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Reducio ad Hitlerum Revisited: For the Clueless

January 28, 2011

Reducio ad Hitlerum Revisited: For the Clueless


It is such a pity when clear thinking becomes a weapon in the hands of people who have no concept of why it was invented. It is no point condemning dogma in general then inventing a new one that somehow cannot be called a dogma. Yet that is precisely what people do when they take a simple concept and turn it into form of insult.


Mention Hitler, Nazis, fascism to some quarters and you will howled down with a barrage of: ‘Reducio ad Hitlerum.’ As if by fling out this mantra suddenly disproves all arguments. Such thinking is essentially faulty because it relies upon the mantra rather than the context of its meaning. Any mantra separated from its context is meaningless and to use it in such a fashion is little more than a red herring and diversionary tactic. Rather than instantly poop out this phrase the arguer should be pointing out how it is relevant. Failure to do so is just Argumentum Repititio (argument by repetition). Or as I have heard it describe little more than ‘Orwellian Duckspeak’. Eventually even the mention of Hitler causes the phrase to be mindlessly blurted out.


The contextual situation for ‘Reducio ad Hiterum’ is only when another person is called Hitler or compared to Hitler or the Nazis. The ‘reductio’ is that the person is accused of being like Hitler ie:’Hitlerum’. It is wrong when it is used as a ‘Straw Man Argument’, but it is never wrong when the comparison is valid.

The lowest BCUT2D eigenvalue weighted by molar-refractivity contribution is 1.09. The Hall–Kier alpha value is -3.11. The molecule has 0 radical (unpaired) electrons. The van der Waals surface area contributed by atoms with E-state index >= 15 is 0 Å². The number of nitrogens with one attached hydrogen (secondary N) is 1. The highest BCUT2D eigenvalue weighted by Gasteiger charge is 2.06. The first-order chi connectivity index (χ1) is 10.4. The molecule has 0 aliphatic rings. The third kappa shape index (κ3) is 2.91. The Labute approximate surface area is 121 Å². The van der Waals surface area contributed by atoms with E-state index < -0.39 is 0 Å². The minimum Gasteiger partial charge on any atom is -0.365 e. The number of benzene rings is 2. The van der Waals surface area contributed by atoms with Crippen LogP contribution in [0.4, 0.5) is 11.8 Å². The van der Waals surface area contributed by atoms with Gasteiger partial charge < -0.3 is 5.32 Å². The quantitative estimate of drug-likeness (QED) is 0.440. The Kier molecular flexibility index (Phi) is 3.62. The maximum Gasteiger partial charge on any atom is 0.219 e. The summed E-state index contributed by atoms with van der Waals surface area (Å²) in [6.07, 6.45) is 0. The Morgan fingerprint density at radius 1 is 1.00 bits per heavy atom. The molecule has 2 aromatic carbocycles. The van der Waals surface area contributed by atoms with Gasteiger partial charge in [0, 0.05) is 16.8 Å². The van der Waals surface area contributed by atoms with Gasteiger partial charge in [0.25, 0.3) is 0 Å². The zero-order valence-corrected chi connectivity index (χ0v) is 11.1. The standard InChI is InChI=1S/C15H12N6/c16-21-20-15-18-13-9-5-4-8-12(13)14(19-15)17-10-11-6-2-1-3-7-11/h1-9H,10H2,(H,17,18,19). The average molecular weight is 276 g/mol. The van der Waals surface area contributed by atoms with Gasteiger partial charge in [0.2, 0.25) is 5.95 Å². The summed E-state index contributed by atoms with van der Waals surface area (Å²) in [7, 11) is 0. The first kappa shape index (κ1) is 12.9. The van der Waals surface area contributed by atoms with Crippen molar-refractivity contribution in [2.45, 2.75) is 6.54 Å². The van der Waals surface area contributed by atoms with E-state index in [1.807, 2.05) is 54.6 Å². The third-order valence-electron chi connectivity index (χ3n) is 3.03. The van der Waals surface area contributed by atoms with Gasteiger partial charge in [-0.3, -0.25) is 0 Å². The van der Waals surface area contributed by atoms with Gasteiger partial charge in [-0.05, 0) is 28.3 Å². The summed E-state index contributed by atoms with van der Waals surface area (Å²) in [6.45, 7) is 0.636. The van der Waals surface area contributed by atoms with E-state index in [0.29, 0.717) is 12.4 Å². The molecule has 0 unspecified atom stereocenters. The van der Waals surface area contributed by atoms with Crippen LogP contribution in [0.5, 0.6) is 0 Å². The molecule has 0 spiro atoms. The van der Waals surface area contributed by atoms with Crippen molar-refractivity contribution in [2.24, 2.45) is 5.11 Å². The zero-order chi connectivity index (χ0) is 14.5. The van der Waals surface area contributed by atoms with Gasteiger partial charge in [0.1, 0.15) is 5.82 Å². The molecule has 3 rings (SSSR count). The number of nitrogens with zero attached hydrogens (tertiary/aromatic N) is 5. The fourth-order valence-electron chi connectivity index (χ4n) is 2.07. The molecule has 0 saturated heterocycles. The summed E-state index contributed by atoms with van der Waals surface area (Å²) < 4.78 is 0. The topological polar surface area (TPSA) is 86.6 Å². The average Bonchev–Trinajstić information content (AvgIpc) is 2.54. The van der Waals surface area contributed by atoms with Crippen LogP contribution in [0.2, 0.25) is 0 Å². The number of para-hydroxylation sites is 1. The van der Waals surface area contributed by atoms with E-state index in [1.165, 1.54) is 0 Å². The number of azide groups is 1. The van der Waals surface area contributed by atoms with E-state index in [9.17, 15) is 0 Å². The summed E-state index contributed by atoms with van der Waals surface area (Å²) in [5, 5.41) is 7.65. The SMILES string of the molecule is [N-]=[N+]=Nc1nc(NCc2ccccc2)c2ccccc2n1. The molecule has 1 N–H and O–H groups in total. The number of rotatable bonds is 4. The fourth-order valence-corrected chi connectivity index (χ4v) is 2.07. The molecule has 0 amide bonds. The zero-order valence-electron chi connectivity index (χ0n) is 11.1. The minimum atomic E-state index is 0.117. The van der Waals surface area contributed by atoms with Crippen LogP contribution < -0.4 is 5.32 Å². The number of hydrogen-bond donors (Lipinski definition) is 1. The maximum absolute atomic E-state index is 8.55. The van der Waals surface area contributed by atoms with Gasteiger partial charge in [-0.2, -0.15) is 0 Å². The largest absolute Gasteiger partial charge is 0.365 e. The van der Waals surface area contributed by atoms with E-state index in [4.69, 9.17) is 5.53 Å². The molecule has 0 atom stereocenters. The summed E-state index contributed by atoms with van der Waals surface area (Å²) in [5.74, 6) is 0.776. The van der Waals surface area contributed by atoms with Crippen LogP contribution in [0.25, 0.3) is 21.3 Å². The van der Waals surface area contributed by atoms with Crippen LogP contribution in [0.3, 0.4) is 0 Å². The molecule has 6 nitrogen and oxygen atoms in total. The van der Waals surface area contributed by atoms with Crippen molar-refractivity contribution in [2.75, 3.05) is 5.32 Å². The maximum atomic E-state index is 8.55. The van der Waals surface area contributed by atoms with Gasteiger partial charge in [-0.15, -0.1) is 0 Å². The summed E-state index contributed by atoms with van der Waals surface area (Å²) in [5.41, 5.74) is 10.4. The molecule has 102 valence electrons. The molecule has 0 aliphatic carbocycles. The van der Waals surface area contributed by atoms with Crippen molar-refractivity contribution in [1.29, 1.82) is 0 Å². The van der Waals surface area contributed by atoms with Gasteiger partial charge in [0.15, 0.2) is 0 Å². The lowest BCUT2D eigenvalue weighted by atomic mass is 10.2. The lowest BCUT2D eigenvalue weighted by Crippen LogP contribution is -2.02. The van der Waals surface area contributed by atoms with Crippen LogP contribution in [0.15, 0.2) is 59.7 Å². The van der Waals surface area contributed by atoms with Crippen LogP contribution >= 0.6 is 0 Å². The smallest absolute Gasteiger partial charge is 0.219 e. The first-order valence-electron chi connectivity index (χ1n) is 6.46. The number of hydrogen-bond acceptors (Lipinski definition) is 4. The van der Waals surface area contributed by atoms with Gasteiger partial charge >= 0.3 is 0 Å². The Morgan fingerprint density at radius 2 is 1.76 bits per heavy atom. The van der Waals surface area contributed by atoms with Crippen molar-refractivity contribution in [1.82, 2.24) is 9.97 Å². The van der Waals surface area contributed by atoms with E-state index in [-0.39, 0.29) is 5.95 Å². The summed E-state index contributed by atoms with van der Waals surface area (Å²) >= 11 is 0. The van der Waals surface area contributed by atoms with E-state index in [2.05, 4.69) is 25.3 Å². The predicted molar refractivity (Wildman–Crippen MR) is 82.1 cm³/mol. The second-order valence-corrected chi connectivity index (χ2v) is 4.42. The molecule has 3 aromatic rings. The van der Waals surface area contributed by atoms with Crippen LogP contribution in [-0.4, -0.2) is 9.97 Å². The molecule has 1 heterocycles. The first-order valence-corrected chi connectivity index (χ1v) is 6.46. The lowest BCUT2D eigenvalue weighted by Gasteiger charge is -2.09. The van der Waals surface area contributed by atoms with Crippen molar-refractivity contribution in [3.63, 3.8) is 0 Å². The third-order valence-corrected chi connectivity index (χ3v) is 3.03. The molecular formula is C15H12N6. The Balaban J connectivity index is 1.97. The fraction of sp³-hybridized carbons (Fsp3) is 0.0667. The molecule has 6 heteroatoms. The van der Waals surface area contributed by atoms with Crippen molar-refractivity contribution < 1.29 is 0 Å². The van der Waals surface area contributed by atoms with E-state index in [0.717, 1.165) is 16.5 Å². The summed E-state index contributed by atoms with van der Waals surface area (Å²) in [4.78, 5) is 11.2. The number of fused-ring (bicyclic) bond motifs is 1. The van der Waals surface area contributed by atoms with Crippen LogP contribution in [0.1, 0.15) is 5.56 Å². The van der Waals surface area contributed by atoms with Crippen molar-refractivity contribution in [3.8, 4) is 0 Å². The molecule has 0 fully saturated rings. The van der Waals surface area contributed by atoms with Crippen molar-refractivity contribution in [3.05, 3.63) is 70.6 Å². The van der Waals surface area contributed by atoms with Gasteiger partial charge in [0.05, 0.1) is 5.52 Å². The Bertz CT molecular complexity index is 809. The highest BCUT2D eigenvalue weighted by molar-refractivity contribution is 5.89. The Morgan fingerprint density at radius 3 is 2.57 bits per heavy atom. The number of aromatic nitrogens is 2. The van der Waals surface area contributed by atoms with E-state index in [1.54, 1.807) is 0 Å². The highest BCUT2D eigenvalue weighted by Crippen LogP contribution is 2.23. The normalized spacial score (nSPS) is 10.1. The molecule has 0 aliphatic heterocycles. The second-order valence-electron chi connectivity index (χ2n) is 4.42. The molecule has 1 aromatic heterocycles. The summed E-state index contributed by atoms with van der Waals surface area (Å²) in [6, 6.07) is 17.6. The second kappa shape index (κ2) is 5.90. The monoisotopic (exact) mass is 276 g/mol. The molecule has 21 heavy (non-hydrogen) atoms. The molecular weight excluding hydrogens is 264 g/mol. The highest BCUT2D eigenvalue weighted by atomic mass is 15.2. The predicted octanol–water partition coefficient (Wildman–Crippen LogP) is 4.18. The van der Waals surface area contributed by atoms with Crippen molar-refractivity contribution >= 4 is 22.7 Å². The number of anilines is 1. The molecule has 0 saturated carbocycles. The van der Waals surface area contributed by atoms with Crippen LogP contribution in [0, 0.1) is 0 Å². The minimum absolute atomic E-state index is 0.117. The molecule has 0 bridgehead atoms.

How did ‘Reductio ad Hitlerum’ become famous when it was really just a rebranding of the ‘Straw Man Argument’ or stereotyping an opponent? Perhaps the name of ‘Hitler’ captured people’s imagination and that made it memorable. Regardless of which, to inappropriately use this phrase is a logical fallacy in itself.


We might thank Lean Straus for coining the phrase but we should also examine his motives in doing so. Leon Straus is considered to be the father of ‘Neo Conservatism’ and believed strongly in Nobel lies, rampant nationalism and eternal enemies as the basis of a stable society. His ideology is in many places directly comparable with Mussolini’s version of fascism. Straus could have just been trying to silence critics of his ideology who could see the parallels between his writings, Mussolini and eventually Nazism. ‘Reduction ad Hitlerum fellows, so I am off the hook.’


Those who instantly snap off the phase ‘Reductio ad Hitlerum’ probably have no idea that they are using a phrase that was most likely designed to disguise the true nature of ‘Neo Conservatism’.

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